You can't swing a cat in the Node.js world and not hear event loop mentioned. You're wondering what is so special about it and why should you care? Up to this point, you've been writing your Express.js backend code without having to deal with loops of any kind - not to mention the event loop.
Let's take a look at the event loop in a general and platform-agnostic way. This way, we'll gather the raw materials to dive deeper into the Node.js event loop later.
Two types: events and event handlers
The two main characters in this show are
Events can be, for example, low-level operating system events such as "file is ready to be written" or "there's a fresh new HTTP request coming our way". Event handlers are pieces of program code that are meant to be executed when that specific event takes place.
Event loop takes events and fires handlers
The responsibility of the event loop is to repeatedly wait for an event to happen and then execute a handler that has subscribed to that particular event. After the handler has been executed the event loop starts again from the beginning waiting for the next event to happen. It does this over and over again.
Today, when there's concurrency and multiple requests being handled simultaneously in every possible application program, it is easy to get confused at this point. Let's try to keep our minds from switching to parallel mode and realize the following: all this execution happens sequentially.
If a new event arrives mid-way of executing an event handler, that event will be handled later. There will be no checking for new events until an event handler has finished execution. Everything happens sequentially in a single thread.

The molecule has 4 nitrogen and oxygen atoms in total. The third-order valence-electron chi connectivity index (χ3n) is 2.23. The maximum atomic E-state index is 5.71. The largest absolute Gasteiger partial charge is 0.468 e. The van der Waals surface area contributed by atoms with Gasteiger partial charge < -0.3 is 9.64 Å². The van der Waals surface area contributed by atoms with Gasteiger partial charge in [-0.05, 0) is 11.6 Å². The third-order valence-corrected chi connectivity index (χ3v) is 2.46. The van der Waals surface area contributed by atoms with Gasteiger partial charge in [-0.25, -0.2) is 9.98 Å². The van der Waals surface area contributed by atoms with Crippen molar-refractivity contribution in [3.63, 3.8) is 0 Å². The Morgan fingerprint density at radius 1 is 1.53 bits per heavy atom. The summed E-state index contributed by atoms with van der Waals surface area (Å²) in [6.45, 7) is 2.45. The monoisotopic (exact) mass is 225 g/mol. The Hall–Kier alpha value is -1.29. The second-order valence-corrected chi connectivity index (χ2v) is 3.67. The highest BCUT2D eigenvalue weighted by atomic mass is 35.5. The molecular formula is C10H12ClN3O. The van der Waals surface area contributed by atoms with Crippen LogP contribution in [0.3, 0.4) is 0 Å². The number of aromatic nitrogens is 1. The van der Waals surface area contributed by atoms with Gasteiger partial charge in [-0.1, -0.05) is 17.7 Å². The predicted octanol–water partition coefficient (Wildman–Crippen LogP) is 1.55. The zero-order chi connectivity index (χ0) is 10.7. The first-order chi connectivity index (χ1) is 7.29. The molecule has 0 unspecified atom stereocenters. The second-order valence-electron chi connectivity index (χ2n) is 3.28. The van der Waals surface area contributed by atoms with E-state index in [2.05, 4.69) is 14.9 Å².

What is interesting is that most of the time, subscribing to events actually happens inside another event handler. For example, after a file is ready to be read, the event handler for that event schedules a write that pushes that data to pending HTTP request. After that write is complete, the next chunk of data is scheduled to be read from the file. This way, the event loop keeps pumping life into the application.
Events occur and fire handlers that in turn register yet more events and so on. This cycle is key to the program execution - even so much that Node.js exits as soon as there are no more event handlers registered.
Operating system magic required
Where do the events actually come from? The event loop is supposed to pick the next event. How exactly does that happen? If you've been thinking about that part, you're right. This needs some operating system magic. Behind the scenes, the event loop leverages operating system services to wait for events to take place. There are multiple ways to achieve this, depending on the operating system (select, epoll, kqueue, IOCP). Luckily, this is abstracted away from everyday use by the event loop library (libuv in Node.js case).
One other thing is also needed. Naturally, for the event loop to be useful, there needs to be a way to subscribe to events i.e. register code to be executed when a particular event happens. This is something that has to be available in the event loop implementation.
Event loop in Node.js
Event loop is a very core part of Node.js and responsible for many of the characteristics of Node - and there exist both good and bad traits. The superior performance of handling heavy I/O loads (a web server, for example) and also the lack of informative stack traces for thrown exceptions can be all traced back to the existence of an event loop. Even the asynchronous callback driven programming paradigm of Node.js directly descends from the event loop.
At the heart of every Node.js process exists an event loop. It keeps pumping as long as the process is alive and orchestrates the execution between different parts of your program and the operating system. The event loop is started as an infinite loop as the last thing in
main function of the node binary. It keeps pumping until there are no more event handlers left to be executed. The loop runs in a single thread, and event handlers are executed to completion.